Miller School Gives Foreign Journalists Close-up View of War on HIV/AIDS

As the International AIDS Conference wrapped up in Washington, D.C., last week, 25 journalists from 25 countries visited the Miller School campus for an up-close view of how the U.S. is fighting the epidemic in the clinical and research arenas.

The U.S. State Department’s Foreign Press Center selected the Miller School for the July 27 site visit because it is, and from the start has been, at an epicenter of the crisis, and the efforts to end it. Florida has the nation’s second highest number of estimated AIDS diagnoses and Miami-Dade County leads the nation in the number of new AIDS cases per capita.

That’s the reason, Mario Stevenson, Ph.D., professor of medicine, chief of the Division of Infectious Diseases, and co-director of the administrative core of the newly designated Miami Center for AIDS Research (CFAR), told the journalists from Africa, Asia, Europe and Central America that he and fellow AIDS researcher David Watkins, Ph.D., joined the University recently from much colder climates. Watkins, professor and vice chair of pathology, just received a $10 million grant to develop an AIDS vaccine.

“We came here because if you’re going to fight the war against HIV, it’s better to fight it on the front lines, and Miami is really the epicenter of the AIDS epidemic in the United States,” said Stevenson, who with Watkins also took the visitors on a tour of their lab. “And some of the greatest disparities that are standing in the way of effectively controlling the infection are in this geographic location.”

Yet Stevenson gave an emphatic yes when asked if physicians and scientists are winning the war against AIDS. He noted that NBA legend Magic Johnson, who has lived with the virus for 20 years, is “as healthy as any of us,” because he religiously takes the antiretroviral drugs that have turned HIV/AIDS from a fatal to a chronic disease.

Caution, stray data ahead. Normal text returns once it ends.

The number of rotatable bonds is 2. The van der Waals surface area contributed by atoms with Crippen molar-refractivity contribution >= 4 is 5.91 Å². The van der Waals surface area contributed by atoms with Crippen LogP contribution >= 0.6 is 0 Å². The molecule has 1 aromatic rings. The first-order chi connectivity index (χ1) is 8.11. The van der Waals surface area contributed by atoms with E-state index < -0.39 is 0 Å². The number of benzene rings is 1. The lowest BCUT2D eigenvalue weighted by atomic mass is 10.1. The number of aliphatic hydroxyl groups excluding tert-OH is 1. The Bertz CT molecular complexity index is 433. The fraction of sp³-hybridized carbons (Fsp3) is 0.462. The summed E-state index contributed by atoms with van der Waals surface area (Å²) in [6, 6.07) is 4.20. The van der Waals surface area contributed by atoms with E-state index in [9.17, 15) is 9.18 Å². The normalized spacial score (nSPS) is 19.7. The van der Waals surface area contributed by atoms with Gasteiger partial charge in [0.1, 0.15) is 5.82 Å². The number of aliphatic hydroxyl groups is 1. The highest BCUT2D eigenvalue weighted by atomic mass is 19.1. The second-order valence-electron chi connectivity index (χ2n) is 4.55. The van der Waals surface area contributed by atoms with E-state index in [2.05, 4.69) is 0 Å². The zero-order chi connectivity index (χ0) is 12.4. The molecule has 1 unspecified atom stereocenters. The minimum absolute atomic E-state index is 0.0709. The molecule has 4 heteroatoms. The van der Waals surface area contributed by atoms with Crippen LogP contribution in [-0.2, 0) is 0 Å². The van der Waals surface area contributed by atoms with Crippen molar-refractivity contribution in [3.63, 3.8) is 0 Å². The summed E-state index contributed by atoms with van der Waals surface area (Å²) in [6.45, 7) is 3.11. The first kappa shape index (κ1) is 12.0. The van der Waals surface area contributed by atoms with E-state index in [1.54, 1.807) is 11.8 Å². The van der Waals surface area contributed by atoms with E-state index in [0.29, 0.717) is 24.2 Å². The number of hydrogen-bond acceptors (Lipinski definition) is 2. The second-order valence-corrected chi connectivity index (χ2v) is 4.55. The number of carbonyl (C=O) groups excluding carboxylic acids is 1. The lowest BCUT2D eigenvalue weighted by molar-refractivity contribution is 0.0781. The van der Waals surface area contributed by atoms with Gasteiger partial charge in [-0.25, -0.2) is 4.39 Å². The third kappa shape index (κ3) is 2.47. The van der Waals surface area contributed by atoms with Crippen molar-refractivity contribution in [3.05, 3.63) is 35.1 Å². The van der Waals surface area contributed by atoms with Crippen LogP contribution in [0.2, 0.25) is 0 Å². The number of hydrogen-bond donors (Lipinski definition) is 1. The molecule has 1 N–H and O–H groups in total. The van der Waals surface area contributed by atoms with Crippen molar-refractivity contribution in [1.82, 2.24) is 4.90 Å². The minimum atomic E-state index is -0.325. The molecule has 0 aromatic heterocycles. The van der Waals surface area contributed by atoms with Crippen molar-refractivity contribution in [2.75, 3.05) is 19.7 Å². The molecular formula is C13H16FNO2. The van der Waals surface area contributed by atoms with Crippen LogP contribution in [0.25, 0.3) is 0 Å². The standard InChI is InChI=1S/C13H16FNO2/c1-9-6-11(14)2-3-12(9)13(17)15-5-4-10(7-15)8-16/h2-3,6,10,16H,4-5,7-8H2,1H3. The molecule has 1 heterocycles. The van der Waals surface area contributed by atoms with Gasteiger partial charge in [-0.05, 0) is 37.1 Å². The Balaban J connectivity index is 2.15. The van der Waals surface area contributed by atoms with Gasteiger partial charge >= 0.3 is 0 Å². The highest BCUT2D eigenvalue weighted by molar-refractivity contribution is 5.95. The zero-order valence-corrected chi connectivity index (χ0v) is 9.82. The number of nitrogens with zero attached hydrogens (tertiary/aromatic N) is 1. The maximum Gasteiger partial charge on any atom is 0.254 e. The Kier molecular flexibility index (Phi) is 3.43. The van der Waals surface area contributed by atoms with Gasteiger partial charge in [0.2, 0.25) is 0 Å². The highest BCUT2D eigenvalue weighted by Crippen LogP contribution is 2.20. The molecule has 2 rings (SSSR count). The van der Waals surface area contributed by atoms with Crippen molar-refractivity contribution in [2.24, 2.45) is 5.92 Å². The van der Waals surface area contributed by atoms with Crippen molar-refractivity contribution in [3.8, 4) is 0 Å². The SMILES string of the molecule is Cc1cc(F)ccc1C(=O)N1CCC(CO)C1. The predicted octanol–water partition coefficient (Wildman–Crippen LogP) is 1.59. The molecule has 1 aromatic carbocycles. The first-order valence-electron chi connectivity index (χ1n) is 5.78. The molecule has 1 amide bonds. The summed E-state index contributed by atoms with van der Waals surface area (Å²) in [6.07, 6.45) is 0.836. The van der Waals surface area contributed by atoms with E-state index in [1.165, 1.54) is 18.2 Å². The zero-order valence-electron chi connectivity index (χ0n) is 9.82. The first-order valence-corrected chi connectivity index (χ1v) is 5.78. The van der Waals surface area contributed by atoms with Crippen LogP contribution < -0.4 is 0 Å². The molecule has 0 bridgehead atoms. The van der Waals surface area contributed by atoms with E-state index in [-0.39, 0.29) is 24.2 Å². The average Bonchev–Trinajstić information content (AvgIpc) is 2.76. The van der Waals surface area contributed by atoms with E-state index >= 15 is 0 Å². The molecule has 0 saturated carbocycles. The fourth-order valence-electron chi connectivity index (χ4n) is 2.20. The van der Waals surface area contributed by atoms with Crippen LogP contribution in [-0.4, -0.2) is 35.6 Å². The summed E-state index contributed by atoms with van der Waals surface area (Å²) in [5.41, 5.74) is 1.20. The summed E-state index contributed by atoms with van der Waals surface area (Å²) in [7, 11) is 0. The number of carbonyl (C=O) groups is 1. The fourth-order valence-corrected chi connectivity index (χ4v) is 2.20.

And therein lies the biggest source of both the hope and the frustration Stevenson and fellow leaders of the Miami CFAR, which the NIH just elevated from a Developmental Center for AIDS Research, conveyed to their attentive audience: If everyone infected with HIV took antiretroviral medications properly, they would not only be healthier, their virus would be undetectable and almost impossible to transmit.

“If we get to everyone infected and treat them, then we stop the epidemic,” said Margaret Fischl, M.D., professor of medicine, director of the AIDS Clinical Research Unit, and co-director of the CFAR’s administrative core, who was an original investigator of AZT. Just five days after patients stop taking their medications, Fischl added, the virus is detectable in their blood again.

Gwendolyn Scott, M.D., professor of pediatrics and director of the Division of Pediatric Infectious Disease and Immunology, who pioneered the use of AZT to prevent perinatal infection, drew applause when she described how the U.S. has all but eliminated the transmission of the virus from infected pregnant mothers to their newborns.

“We’re putting ourselves out of business, which is great,” she said. “We hope we can do this around the world.”

Watkins, who discussed his proposal to develop an AIDS vaccine using the vaccine for yellow fever, predicted an AIDS vaccine is still 10 to 15 years away.

Also addressing the journalists were Susanne Doblecki-Lewis, M.D., assistant professor of medicine, and Allan E. Rodriguez M.D., professor of medicine. Doblecki-Lewis discussed the projects in the U.S. aimed at determining the effectiveness of giving antiretroviral therapies to HIV-negative people before exposure to the virus (pre-exposure prophylactic, known as PrEP), a strategy that has proved safe and effective at preventing HIV infection in clinical trials.

Rodriguez gave an overview of the UM/Jackson Memorial HIV/AIDS clinic, which treats some of the most challenging HIV-infected patients – those without insurance. Yet, Rodriguez emphasized, lack of insurance is not a barrier to care and treatment in Miami. Antiretroviral medications are available to anyone who needs them, a fact which impressed Roselyne Sachiti, a feature writer for The Herald in Zimbabwe.

“It’s very interesting to see the other face of HIV/AIDS,” said Sachiti, who, like the other journalists, was invited to the AIDS conference and the Miami site visit by the U.S. Embassy in her home country. “It’s quite different from Africa, in terms of the health delivery system. There is more education, social safety nets and outreach here.”

Fellow journalist Edgar Tsimane of the Sunday Standard in Botswana was equally impressed. He called the site visit “very valuable, educational and interesting.”

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